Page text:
curious_squid | Apr 5, 2021 |
"One should never write down or up to people, but out of yourself."

The Berlin Stories consists of two of the author's novels ('Mr. Norris Changes Trains' and 'Goodbye to Berlin'), and each one is a semi-autobiographical account of his time in Berlin in early 1930's.

In the first, ‘Mr. Norris Changes Trains’, Isherwood goes by his middle names William Bradshaw and opens with him meeting a fellow Englishman, Arthur Norris, on a train from Holland to Berlin. Noticing that Norris is very anxious about the upcoming German border police check and intrigued by his mysterious travelling companion Bradshaw strikes up a conversation and ultimately a friendship with Norris.

On arrival in Berlin the two begin to see more of each other and Bradshaw becomes aware of certain oddities in Norris’s life. Norris initially intimates that he is an upper class gentleman of leisure with a certain amount of money at his disposal it soon becomes clear that he is little more than a con-man who takes advantage of his more wealthy friends. Norris is also a member of the Communist party, if not a particularly trusted one, which was a fairly hazardous association to have just as the Nazi party was beginning to come to the fore in German politics and a visitor to a certain brothel where he liked to take part in masochistic games. However, when the Reichstag is burned (reportedly by Communists) Norris realises that it is not safe for him to remain in Berlin but he is unwilling to do so without making one final shady business deal, and uses Bradshaw as a decoy to finalize it.

The blurb on the back of my copy of this book describes Norris as being "urbane and mildly sinister" and the writing as it portrays pre-war Berlin as"Piquant, witty and oblique" however, whilst I felt that he was quite an amusing character he was also as sinister as a blancmange, nor could I see how Bradshaw couldn't help but see straight through him as for all his scheming he seemed pretty transparent. Nor could I work out why Bradshaw seemed to think that Norris's peculiarities were quite the norm whilst the constant introduction of minor characters only seemed to minimise any tension there may have been.

However, whilst I felt that 'Mr. Norris Changes Trains' was poor on its own it did seem to work as an introduction and sets up the second book rather nicely as the reader feels attuned with the author's writing style.

‘Goodbye to Berlin’ in contrast is a group of inter-connected vignettes which chronicle some of his misadventures with some of the city's more interesting and bohemian characters, including one of cinema’s most iconic characters, Sally Bowles; the inspiration for Cabaret. In this book Isherwood drops his pseudonym Bradshaw, and delves into the lives of people under threat from the rise of the Nazi party.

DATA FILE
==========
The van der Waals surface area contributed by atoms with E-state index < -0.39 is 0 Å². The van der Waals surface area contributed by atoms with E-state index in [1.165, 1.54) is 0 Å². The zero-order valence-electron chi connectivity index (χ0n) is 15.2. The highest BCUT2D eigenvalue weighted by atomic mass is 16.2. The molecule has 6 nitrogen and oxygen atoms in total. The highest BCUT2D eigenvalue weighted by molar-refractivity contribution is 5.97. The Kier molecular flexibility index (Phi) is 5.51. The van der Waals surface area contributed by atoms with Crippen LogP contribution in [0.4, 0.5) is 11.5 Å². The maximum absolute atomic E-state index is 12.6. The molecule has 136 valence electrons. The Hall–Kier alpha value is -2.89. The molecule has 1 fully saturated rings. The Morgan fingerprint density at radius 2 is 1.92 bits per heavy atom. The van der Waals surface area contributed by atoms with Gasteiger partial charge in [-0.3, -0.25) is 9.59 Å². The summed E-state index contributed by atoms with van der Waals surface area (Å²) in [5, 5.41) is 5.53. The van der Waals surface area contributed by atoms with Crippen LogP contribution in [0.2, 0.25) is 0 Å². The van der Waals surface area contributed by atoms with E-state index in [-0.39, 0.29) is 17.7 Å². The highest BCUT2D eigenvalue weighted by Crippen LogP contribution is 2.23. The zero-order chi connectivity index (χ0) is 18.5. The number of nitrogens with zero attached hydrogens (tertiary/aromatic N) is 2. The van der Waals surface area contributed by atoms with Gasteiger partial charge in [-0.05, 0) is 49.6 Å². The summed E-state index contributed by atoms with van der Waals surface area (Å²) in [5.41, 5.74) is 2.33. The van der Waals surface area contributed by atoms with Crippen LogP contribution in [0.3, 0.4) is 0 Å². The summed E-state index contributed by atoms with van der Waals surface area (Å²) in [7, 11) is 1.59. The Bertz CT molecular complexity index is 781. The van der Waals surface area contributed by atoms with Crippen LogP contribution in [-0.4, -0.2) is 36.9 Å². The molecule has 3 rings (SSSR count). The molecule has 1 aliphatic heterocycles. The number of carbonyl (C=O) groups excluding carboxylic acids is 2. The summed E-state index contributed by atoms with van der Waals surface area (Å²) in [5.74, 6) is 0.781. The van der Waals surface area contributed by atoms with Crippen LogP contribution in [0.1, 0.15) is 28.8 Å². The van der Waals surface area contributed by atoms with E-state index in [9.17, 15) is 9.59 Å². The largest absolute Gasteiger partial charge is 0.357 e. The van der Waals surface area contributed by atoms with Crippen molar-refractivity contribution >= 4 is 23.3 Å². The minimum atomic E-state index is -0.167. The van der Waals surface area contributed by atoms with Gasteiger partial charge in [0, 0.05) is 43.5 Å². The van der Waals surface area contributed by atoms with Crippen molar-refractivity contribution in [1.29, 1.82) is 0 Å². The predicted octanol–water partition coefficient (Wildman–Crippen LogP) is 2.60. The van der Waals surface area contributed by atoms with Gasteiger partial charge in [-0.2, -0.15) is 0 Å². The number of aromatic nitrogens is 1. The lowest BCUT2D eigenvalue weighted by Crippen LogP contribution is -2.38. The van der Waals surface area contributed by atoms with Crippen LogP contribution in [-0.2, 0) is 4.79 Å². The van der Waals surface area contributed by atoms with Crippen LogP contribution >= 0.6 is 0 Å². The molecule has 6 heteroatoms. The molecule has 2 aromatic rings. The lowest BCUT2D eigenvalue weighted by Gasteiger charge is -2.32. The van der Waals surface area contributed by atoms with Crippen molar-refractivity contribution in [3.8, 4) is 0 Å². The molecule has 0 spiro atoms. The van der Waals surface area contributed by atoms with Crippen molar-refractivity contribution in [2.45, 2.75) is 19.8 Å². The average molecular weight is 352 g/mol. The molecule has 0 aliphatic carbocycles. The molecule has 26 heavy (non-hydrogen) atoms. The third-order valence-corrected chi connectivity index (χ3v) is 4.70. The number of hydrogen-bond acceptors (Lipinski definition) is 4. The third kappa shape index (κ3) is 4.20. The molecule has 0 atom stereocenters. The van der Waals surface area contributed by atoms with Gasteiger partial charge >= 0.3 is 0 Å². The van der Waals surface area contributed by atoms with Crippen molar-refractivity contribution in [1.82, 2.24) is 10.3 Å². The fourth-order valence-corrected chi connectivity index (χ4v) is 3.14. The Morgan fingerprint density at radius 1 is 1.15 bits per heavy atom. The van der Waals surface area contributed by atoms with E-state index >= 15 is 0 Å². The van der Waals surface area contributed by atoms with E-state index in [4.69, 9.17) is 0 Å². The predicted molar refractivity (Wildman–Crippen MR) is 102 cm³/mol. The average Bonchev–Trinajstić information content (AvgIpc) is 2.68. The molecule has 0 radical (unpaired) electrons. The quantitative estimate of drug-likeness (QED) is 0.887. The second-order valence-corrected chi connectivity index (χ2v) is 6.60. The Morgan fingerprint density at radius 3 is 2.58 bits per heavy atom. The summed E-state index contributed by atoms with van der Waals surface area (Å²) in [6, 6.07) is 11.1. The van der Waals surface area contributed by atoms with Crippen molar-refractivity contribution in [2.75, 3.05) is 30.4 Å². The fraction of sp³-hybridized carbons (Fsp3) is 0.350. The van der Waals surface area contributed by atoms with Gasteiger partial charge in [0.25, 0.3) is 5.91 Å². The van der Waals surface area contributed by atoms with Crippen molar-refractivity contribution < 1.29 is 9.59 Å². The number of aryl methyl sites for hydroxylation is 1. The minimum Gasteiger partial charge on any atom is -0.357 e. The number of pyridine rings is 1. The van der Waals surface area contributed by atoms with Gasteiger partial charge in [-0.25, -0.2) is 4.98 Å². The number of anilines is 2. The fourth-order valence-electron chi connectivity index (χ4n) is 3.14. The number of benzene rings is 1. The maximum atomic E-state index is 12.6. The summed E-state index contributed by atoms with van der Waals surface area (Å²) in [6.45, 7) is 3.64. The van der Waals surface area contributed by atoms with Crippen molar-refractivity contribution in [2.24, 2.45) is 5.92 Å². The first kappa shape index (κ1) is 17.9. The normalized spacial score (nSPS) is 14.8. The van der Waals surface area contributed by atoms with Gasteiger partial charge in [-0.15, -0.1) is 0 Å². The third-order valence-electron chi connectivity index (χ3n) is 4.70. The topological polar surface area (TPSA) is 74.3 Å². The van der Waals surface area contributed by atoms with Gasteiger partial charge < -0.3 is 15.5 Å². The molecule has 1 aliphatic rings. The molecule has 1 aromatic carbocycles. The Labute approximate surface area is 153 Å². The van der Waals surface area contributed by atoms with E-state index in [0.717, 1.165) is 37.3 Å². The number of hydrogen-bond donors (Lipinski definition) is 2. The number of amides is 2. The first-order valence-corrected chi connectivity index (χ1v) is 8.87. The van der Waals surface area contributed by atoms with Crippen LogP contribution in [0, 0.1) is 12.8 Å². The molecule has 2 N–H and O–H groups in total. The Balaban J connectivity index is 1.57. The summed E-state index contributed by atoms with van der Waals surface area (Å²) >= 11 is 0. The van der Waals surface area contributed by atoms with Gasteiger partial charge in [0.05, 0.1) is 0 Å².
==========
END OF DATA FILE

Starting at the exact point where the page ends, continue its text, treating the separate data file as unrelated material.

“I am a camera with its shutter open, quite passive, recording, not thinking. Recording the man shaving at the window opposite and the woman in the kimono washing her hair. Some day, all this will have to be developed, carefully printed, fixed.”

While Sally Bowles is an important character in this half of the book, she is ultimately little more than a bit player. The main character becomes Isherwood himself or more importantly his sexuality. Whilst the author never discloses it directly it is very plain that he is a homosexual and so the reader is given glimpses into a more intimate side of the man himself. This is most apparent in the vignette featuring the Laundauers. The story opens with Isherwood tutoring a young Jewish girl Natalia but it is the introduction to her cousin Bernhard that gives the story its poignancy. The fact that Isherwood appears to have been openly gay just as the Nazis were gaining strength seems quite remarkable and even courageous.

For me this is a book of contrasts. I found 'Mr. Norris Changes Trains' to be somewhat wishy-washy whilst in contrast I rather enjoyed 'Goodbye to Berlin' with its engaging characters and it was here that I felt that I got a real glimpse of the author and his abilities. ( )
  PilgrimJess | Apr 14, 2020 |
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Författarens namnRollTyp av författareVerk?Status
Christopher Isherwoodprimär författarealla utgåvorberäknat
Maupin, ArmisteadInledningmedförfattarevissa utgåvorbekräftat
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for W. H. Auden (The Last of Mr. Norris)
to John & Beatrix Lehmann (Goodbye to Berlin)
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Both the UK and US versions of the title (Mr Norris Changes Trains & The Last of Mr Norris) are combined in this work when coupled with Goodbye to Berlin.
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MR NORRIS CHANGES TRAINS The first of Christopher Isherwood's classic 'Berlin' novels, this portrays the encounter and growing friendship between young William Bradshaw and the urbane and mildly sinister Mr Norris. Piquant, witty and oblique, it vividly evokes the atmosphere of pre-war Berlin, and forcefully conveys an ironic political parable. GOODBYE TO BERLIN The inspiration for the stage and screen musical Cabaret and for the play I Am a Camera, this novel remains one of the most powerful of the century, a haunting evocation of the gathering storm of the Nazi terror. Told in a series of wry, detached and impressionistic vignettes, it is an unforgettable portrait of bohemian Berlin - a city and a world on the very brink of ruin.